Mayor Clarence Lightner
The first African American elected mayor of a major Southern city was a small businessman in an industry known for placing a premium on client service. So expanding that commitment to constituent and community service came naturally to Clarence Lightner.
Born Aug. 15, 1921, in Raleigh, Lightner was the son of Calvin and Mamie Lightner. Owners of a local funeral home, they were also strong believers in civic engagement. As a teenager, Lightner watched his parents and other members of the Negro Voters League work long hours to register African Americans to vote at a time when many were disenfranchised.
Although Lightner intended to join his father in the family business, he chose not to follow in his footsteps by attending Shaw University in Raleigh. Instead, after graduation from high school, he enrolled at North Carolina Central University. A gifted athlete, he played quarterback and was a member of Omega Psi Phi Fraternity Inc. After graduation in 1941, he attended Echols College of Mortuary Science.
Lightner served three years in the U.S. Army during World War II, returning to Raleigh after his discharge and joining his father in the family business. He ultimately managed the funeral home for 45 years.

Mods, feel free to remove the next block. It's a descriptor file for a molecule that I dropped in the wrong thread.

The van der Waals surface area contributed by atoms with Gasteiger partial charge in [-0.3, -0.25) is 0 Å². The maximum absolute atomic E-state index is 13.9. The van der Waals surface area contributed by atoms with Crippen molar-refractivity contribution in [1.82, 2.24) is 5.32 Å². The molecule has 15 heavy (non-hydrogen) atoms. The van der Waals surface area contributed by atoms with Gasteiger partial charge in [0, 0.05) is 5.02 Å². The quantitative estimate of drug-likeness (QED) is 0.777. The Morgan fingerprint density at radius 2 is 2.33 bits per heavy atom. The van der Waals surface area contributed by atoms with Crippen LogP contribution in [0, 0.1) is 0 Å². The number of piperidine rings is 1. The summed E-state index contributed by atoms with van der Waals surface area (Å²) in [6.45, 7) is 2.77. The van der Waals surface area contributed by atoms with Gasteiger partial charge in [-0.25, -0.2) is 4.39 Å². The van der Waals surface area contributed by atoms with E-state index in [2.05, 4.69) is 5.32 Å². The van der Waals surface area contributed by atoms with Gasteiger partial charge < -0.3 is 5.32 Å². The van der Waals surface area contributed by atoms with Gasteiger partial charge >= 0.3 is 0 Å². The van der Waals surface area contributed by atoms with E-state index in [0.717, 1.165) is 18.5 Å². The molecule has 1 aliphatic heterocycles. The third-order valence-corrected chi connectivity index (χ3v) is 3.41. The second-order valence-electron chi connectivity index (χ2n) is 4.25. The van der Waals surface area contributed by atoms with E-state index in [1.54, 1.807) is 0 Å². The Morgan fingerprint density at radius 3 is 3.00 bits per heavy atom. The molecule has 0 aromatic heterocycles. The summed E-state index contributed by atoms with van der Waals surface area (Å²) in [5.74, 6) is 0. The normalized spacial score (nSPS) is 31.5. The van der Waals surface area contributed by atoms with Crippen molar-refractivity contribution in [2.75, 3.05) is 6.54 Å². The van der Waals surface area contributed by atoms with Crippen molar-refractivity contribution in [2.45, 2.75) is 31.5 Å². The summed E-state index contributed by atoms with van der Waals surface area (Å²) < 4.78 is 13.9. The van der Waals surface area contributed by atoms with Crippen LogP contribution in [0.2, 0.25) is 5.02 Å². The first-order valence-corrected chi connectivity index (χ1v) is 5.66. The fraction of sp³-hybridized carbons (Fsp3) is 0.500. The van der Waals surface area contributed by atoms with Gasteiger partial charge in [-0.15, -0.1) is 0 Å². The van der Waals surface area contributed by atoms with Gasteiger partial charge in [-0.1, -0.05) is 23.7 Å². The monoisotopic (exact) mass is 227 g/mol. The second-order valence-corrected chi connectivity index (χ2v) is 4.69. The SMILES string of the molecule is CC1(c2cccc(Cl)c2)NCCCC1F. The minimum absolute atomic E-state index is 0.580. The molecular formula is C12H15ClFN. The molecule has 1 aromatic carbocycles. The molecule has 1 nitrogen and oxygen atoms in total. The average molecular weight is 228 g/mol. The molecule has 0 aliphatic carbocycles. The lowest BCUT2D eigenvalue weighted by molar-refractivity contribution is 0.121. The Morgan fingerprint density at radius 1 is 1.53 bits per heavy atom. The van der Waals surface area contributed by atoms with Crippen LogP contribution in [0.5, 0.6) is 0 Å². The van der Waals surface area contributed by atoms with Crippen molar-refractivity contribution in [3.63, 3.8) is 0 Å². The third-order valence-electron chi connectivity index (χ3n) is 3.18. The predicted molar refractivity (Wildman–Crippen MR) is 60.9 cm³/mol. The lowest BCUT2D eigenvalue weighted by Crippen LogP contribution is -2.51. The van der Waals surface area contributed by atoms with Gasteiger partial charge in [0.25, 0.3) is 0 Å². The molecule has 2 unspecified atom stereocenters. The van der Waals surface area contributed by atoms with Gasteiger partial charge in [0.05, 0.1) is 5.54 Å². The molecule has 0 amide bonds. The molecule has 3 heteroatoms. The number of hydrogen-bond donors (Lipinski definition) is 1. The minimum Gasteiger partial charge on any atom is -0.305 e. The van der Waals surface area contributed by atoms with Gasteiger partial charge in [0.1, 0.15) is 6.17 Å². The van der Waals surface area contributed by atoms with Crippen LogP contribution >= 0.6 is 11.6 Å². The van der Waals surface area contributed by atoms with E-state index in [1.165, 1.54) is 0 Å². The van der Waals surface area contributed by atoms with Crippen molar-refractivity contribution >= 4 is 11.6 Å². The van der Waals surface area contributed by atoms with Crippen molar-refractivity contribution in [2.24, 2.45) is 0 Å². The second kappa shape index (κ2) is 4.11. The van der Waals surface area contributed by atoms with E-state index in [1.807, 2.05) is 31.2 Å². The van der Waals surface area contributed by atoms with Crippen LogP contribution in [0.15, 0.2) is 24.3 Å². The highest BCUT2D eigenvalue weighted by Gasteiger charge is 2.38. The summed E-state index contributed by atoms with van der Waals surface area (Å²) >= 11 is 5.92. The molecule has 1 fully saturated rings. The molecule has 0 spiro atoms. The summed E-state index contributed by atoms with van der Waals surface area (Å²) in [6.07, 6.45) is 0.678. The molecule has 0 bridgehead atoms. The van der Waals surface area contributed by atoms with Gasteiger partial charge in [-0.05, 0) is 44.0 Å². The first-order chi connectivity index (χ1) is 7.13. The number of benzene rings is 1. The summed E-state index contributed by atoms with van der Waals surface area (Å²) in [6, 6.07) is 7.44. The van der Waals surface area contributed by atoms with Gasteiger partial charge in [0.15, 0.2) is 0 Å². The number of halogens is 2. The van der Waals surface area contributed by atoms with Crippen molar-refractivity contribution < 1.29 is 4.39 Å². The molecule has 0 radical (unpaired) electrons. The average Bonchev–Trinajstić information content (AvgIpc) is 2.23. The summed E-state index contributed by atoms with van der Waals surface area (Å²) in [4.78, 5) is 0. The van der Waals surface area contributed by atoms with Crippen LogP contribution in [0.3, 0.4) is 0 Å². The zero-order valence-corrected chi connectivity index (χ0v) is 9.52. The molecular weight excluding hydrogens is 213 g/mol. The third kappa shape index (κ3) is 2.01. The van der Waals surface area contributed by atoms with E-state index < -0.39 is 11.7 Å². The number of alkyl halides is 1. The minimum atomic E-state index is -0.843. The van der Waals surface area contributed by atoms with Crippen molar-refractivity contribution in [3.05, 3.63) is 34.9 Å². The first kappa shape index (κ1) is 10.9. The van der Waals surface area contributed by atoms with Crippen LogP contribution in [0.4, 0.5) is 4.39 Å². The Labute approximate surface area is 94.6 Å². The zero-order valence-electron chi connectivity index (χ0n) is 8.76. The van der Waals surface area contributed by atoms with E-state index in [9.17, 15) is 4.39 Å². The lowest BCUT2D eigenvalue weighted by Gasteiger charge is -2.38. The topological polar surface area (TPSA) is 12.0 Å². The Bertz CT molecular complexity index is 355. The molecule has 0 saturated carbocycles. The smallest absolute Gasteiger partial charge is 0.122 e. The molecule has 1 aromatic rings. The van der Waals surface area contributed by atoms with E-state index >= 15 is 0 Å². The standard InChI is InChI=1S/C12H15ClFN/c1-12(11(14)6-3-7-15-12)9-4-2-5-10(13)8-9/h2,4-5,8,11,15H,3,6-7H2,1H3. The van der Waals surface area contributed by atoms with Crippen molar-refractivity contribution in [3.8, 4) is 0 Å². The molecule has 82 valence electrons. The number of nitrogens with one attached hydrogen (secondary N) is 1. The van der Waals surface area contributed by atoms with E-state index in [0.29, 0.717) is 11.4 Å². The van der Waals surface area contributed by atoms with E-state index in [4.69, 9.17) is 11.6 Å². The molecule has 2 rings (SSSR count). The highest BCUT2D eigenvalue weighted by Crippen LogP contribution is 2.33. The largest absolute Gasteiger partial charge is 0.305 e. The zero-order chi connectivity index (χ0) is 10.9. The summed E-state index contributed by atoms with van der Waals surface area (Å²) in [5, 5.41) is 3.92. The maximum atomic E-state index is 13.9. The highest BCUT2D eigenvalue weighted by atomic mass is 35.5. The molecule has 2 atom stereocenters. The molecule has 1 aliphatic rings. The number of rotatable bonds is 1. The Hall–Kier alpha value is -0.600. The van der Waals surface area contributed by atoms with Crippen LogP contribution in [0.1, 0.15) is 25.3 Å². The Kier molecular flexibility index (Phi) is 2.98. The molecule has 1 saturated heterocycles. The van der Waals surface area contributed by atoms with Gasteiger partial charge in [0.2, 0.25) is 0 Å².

As a successful businessman and strong leader, Lightner’s stature within the community grew. Following passage of the Voting Rights Act of 1965, he ran for Raleigh City Council and was first elected in 1967. He was subsequently elected mayor in 1973, winning support from both African Americans and whites to defeat a white businessman.
During his time in office, Lightner developed a strong reputation for combining integrity and a gentle spirit with a passionate desire to make the world a better place for all people. A charter member of the Southern Conference of Black Mayors, he served only one term as mayor because, in 1977, Gov. Jim Hunt appointed him to fill an unexpired term in the NC Senate.
Lightner’s commitment to public service continued after he left elected office. In 1993 he was appointed as chairman of the Southeast Raleigh Improvement Commission, a post he held for eight years. His accomplishments included creating a small business incubation program, which was the forerunner of the Raleigh Business and Technology Center.
Lightner also served as chairman of the Board of Trustees at Saint Augustine’s College, and as a member of the Board of Trustees at North Carolina Central University.
After his death in 2002, the state legislature passed a joint resolution recognizing Lightner’s life and many accomplishments. His memory is recognized today in the Clarence E. Lightner Youth Foundation, established by his son to help middle school students see the importance of serving the community.
Author: Sherae Bonner